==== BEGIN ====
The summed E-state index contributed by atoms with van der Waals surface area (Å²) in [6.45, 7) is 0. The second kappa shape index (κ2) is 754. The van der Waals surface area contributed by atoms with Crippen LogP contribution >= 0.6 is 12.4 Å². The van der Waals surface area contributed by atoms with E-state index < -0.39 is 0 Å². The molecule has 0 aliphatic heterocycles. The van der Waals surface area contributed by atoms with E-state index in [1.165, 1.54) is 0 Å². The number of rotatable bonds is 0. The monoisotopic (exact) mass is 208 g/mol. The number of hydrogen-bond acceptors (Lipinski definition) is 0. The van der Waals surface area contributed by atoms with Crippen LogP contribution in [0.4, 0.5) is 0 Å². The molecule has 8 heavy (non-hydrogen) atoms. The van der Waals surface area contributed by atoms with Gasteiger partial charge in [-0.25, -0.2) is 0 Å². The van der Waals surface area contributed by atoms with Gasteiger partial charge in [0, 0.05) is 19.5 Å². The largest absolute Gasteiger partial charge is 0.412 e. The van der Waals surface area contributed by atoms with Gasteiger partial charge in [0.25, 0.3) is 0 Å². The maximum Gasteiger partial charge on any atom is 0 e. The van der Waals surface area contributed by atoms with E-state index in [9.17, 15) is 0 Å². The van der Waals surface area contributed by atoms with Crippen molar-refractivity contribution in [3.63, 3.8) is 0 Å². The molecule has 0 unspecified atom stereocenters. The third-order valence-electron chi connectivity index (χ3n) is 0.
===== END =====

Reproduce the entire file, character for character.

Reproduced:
The summed E-state index contributed by atoms with van der Waals surface area (Å²) in [6.45, 7) is 0. The second kappa shape index (κ2) is 754. The van der Waals surface area contributed by atoms with Crippen LogP contribution >= 0.6 is 12.4 Å². The van der Waals surface area contributed by atoms with E-state index < -0.39 is 0 Å². The molecule has 0 aliphatic heterocycles. The van der Waals surface area contributed by atoms with E-state index in [1.165, 1.54) is 0 Å². The number of rotatable bonds is 0. The monoisotopic (exact) mass is 208 g/mol. The number of hydrogen-bond acceptors (Lipinski definition) is 0. The van der Waals surface area contributed by atoms with Crippen LogP contribution in [0.4, 0.5) is 0 Å². The molecule has 8 heavy (non-hydrogen) atoms. The van der Waals surface area contributed by atoms with Gasteiger partial charge in [-0.25, -0.2) is 0 Å². The van der Waals surface area contributed by atoms with Gasteiger partial charge in [0, 0.05) is 19.5 Å². The largest absolute Gasteiger partial charge is 0.412 e. The van der Waals surface area contributed by atoms with Gasteiger partial charge in [0.25, 0.3) is 0 Å². The maximum Gasteiger partial charge on any atom is 0 e. The van der Waals surface area contributed by atoms with E-state index in [9.17, 15) is 0 Å². The van der Waals surface area contributed by atoms with Crippen molar-refractivity contribution in [3.63, 3.8) is 0 Å². The molecule has 0 unspecified atom stereocenters. The third-order valence-electron chi connectivity index (χ3n) is 0.